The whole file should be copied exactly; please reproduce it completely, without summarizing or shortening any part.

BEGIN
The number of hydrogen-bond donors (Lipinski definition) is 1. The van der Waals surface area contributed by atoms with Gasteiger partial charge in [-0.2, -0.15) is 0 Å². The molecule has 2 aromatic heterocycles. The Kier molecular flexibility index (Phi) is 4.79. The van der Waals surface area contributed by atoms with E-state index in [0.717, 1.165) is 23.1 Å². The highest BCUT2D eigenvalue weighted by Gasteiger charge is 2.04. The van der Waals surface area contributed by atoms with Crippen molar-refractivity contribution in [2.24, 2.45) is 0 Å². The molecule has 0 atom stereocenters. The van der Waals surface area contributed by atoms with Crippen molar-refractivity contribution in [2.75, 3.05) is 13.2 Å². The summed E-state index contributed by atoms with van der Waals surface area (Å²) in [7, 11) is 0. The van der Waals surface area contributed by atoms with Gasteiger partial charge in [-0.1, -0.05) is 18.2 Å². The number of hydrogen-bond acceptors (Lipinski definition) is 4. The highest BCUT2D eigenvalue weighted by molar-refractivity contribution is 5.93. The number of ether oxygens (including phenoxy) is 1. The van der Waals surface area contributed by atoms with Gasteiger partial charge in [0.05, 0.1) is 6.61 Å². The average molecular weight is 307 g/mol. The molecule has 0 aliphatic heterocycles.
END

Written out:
The number of hydrogen-bond donors (Lipinski definition) is 1. The van der Waals surface area contributed by atoms with Gasteiger partial charge in [-0.2, -0.15) is 0 Å². The molecule has 2 aromatic heterocycles. The Kier molecular flexibility index (Phi) is 4.79. The van der Waals surface area contributed by atoms with E-state index in [0.717, 1.165) is 23.1 Å². The highest BCUT2D eigenvalue weighted by Gasteiger charge is 2.04. The van der Waals surface area contributed by atoms with Crippen molar-refractivity contribution in [2.24, 2.45) is 0 Å². The molecule has 0 atom stereocenters. The van der Waals surface area contributed by atoms with Crippen molar-refractivity contribution in [2.75, 3.05) is 13.2 Å². The summed E-state index contributed by atoms with van der Waals surface area (Å²) in [7, 11) is 0. The van der Waals surface area contributed by atoms with Gasteiger partial charge in [-0.1, -0.05) is 18.2 Å². The number of hydrogen-bond acceptors (Lipinski definition) is 4. The highest BCUT2D eigenvalue weighted by molar-refractivity contribution is 5.93. The number of ether oxygens (including phenoxy) is 1. The van der Waals surface area contributed by atoms with Gasteiger partial charge in [0.05, 0.1) is 6.61 Å². The average molecular weight is 307 g/mol. The molecule has 0 aliphatic heterocycles.